Low-frequency Raman scattering from self-assembled bioinspired diphenylalanine (FF) nanotubes/microtubes (NTs/MTs) has been observed for the first time. Four double peaks are identified as the three-dimensional localized collective (acoustic phonon) vibrations of FF molecules in the subnanometer crystalline structure (biological building block) forming the FF NTs/MTs. The increased energy separations between two subpeaks caused by the loss of water in the nanochannel cores are due to the enhancement of vibrational couplings between the FF molecules as a result of the reduction of the influence from water on the coupling. The results provide experimental evidence of localized but still weakly coupled vibrations in organic crystalline nanostructures in the low-frequency region.
© 2012 OSA
Low-frequency (LF) Raman scattering in inorganic nanocrystals (NCs) has been an attractive research subject for the past two decades because of fundamental issues related to the size, shape, surface/interface structure, and confined property of NCs [1–6]. However, for organic molecule crystals which consist of nanoscale molecular building blocks, the collective (acoustic phonon) vibrations of the molecular groups (building blocks) have been seldom studied due to the structural complexity. With the development of self-assembled nanotechnology, studies on the collective vibrations of molecule crystals not only can help to understand the self-assembled growth mechanism, but also provide significant new insights into the physics and chemistry at the atomic/molecular level. Recently, self-assembly of diphenylalanine (L-Phe-L-Phe, FF) molecules, the core recognition motif of the Alzheimer’s disease-associated β-amyloid polypeptide, was found to form various stiff as well as chemically and thermally stable nanotubes/microtubes (NTs/MTs) in an aqueous solution [7–13]. These NT/MT structures are expected to have large potential in biochemistry, biomedicine, and molecular sensing in which water weakly bound to FF molecules plays an important role in the biological activity. It was shown that quantum confinement effect that had been observed only from inorganic semiconductor NCs could occur in such self-assembled FF NTs/MTs made of biological building blocks (subnanometer crystalline structures, SCSs) in the form of helices with six FF molecules per turn and side chains emanating from the channel core filled with water molecules [circle, Fig. 1(a) ] [14–19]. These SCSs are arranged regularly in the tube walls and have almost the same subnanometer scales, for example, three side lengths of a SCS unit cell a = b = 2.407 nm and c = 0.545 nm as reported by Gorbitz [18,19]. They form a 3D biological “NC” system which is expected to yield interesting physical effects different from those of inorganic NCs.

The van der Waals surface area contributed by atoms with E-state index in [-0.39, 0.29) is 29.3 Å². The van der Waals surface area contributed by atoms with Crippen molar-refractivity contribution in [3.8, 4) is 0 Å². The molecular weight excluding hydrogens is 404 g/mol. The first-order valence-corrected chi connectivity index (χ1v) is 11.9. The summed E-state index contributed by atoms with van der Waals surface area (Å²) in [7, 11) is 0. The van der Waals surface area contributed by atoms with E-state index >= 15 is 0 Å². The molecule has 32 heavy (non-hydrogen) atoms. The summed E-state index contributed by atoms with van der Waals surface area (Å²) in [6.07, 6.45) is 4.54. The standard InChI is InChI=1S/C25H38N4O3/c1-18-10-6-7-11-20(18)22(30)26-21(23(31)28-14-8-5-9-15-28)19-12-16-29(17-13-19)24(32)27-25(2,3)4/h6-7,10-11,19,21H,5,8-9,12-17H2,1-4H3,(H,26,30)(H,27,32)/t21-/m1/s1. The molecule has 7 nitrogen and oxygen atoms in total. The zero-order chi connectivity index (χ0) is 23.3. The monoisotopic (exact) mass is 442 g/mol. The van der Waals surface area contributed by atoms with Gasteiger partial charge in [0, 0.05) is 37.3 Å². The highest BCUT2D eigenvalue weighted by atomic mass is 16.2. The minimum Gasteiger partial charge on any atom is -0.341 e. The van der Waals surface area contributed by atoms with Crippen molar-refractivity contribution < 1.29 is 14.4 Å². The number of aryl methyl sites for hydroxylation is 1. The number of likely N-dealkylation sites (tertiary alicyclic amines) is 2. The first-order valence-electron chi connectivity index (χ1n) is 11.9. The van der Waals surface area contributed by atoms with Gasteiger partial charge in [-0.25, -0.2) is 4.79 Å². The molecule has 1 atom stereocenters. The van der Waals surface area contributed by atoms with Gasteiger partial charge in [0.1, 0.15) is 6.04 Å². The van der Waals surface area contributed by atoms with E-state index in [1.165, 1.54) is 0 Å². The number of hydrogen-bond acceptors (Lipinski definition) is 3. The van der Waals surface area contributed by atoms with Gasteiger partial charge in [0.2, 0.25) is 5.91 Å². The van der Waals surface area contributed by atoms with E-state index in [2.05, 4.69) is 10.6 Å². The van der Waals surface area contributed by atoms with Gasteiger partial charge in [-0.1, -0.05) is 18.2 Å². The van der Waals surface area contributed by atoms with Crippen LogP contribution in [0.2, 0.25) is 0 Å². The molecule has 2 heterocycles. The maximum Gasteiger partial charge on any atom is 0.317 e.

In this work, LF Raman measurements were conducted on self-assembled hierarchical FF NTs/MTs. Four double peaks are identified as the three-dimensional localized collective (acoustic phonon) vibrations of FF molecules in the SCS (biological building block). The increased energy separation between two subpeaks arises from water loss from the nanochannel cores (less influence of water on the coupling) and enhanced vibrational coupling between the FF molecules. The new results provide experimental evidence of localized but still weakly coupled vibrations in organic crystalline nanostructures in the low-frequency region.
The humidity-sensitive FF NTs/MTs were prepared by evaporating a drop of fresh FF solution dissolved in 1,1,1,3,3,3-hexafluoro-2-propanol on a glass substrate. The initial concentrations of the FF solutions were varied between 30 and 200 mg/mL and different water vapor pressure values were used in the fabrication by changing the relative humidity (RH) at 22°. The FF solution was dried in 3 min and the FF NTs/MTs were characterized after 30 min.
The LF Raman spectra were acquired at room temperature on a T64000 triple Raman system using a micro-Raman backscattering geometry without a polarization configuration using the 514.5 nm line of an Ar-ion laser as the excitation source. The resolution of the spectrometer was 0.5 cm−1. The diameter of the beam spot was 5 μm and the power was less than 4 mW in order to avoid sample degeneration caused by laser heating. The Raman spectrum acquisition time was 2 min. The high resolution and rejection rate of this measurement system allowed observation of the vibration signals close to the Rayleigh line to less than 5 cm−1 [5,6]. The acquired spectra were the same as those taken under excitation by the 488 nm line and no similar LF signals were observed for the used glass substrate.
3. Results and discussion
The scanning electron microscopy (SEM) image of a typical hierarchical FF MT is depicted in Fig. 1(b). The MT has a “feather-like” morphology. Its head is a large MT with a mean diameter of about 3 μm and the tail consists of many small NTs with a diameter of about 360 nm. Clear nanopores can be observed easily and large quantities of SCSs make up the NT/MT walls [18,19].
Figure 2(a) shows the LF Raman spectra acquired from the FF NT/MT samples with FF concentrations between 30 and 200 mg/mL at RH (relative humidity) of 1. To investigate the LF Raman spectra, we simply divide each one into four paired peaks marked as DP1 at 41.5 and 56.5 cm−1, DP2 at 76.5 and 86.5 cm−1, DP3 at 107 and 122 cm−1, and DP4 due to the dual structure in FF molecule. DP1 and DP3 have the same energy separation of about 15 cm−1 and the peak intensity changes with FF concentration. The double-peak structure is pronounced in DP2 produced with an FF concentration of 200 mg/mL. In particular, a relatively small energy separation of ~10 cm−1 is observed. The peak observed from DP4 is localized at 168.5 cm−1 with a linewidth close to that of DP2. Its position and linewidth do not vary with FF concentration although the intensity varies slightly. For DP4, it is still a double-peak, but cannot be resolved well. Our theory also shows this feature (see below). These spectral features can also be observed from other samples fabricated at different RH values, as shown in Fig. 2(b) that shows the LF Raman spectra of the samples fabricated at an FF concentration of 160 mg/mL and RH values from 0.33 to 1.0. The energy separation between the subpeaks observed from DP1 and DP3 is almost the same whereas that of DP4 still appears at 168.5 cm−1. The only change is that DP2 with a double-peak feature can be observed from the three samples fabricated at RH values of 0.67, 0.83, and 1.0. Hence, it is reasonable to regard DP2 as a paired peak.